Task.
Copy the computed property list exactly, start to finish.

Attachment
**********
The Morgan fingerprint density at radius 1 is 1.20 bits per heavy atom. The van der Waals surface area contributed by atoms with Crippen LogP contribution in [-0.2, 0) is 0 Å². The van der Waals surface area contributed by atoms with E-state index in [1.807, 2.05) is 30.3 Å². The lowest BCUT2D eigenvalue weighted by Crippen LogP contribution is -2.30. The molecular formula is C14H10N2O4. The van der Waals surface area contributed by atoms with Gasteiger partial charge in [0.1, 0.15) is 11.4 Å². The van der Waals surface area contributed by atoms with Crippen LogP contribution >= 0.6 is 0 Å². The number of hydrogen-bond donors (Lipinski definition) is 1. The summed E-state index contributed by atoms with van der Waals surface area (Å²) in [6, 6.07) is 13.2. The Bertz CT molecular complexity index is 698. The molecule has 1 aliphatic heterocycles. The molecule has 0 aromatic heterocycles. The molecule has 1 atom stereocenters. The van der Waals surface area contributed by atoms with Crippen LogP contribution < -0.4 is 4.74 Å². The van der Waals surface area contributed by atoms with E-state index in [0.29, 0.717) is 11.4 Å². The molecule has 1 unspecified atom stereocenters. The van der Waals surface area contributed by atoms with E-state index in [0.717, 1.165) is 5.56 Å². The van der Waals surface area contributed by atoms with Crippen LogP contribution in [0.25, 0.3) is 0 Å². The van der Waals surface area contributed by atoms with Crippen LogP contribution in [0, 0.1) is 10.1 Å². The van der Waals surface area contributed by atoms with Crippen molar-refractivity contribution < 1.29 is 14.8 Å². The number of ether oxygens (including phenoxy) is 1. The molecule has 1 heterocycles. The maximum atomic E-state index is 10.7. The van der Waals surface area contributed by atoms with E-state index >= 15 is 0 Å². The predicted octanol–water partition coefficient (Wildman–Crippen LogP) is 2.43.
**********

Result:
The Morgan fingerprint density at radius 1 is 1.20 bits per heavy atom. The van der Waals surface area contributed by atoms with Crippen LogP contribution in [-0.2, 0) is 0 Å². The van der Waals surface area contributed by atoms with E-state index in [1.807, 2.05) is 30.3 Å². The lowest BCUT2D eigenvalue weighted by Crippen LogP contribution is -2.30. The molecular formula is C14H10N2O4. The van der Waals surface area contributed by atoms with Gasteiger partial charge in [0.1, 0.15) is 11.4 Å². The van der Waals surface area contributed by atoms with Crippen LogP contribution >= 0.6 is 0 Å². The number of hydrogen-bond donors (Lipinski definition) is 1. The summed E-state index contributed by atoms with van der Waals surface area (Å²) in [6, 6.07) is 13.2. The Bertz CT molecular complexity index is 698. The molecule has 1 aliphatic heterocycles. The molecule has 0 aromatic heterocycles. The molecule has 1 atom stereocenters. The van der Waals surface area contributed by atoms with Crippen LogP contribution < -0.4 is 4.74 Å². The van der Waals surface area contributed by atoms with E-state index in [0.29, 0.717) is 11.4 Å². The molecule has 1 unspecified atom stereocenters. The van der Waals surface area contributed by atoms with E-state index in [0.717, 1.165) is 5.56 Å². The van der Waals surface area contributed by atoms with Crippen LogP contribution in [0.25, 0.3) is 0 Å². The van der Waals surface area contributed by atoms with Crippen LogP contribution in [0, 0.1) is 10.1 Å². The van der Waals surface area contributed by atoms with Crippen molar-refractivity contribution < 1.29 is 14.8 Å². The number of ether oxygens (including phenoxy) is 1. The molecule has 1 heterocycles. The maximum atomic E-state index is 10.7. The van der Waals surface area contributed by atoms with E-state index >= 15 is 0 Å². The predicted octanol–water partition coefficient (Wildman–Crippen LogP) is 2.43.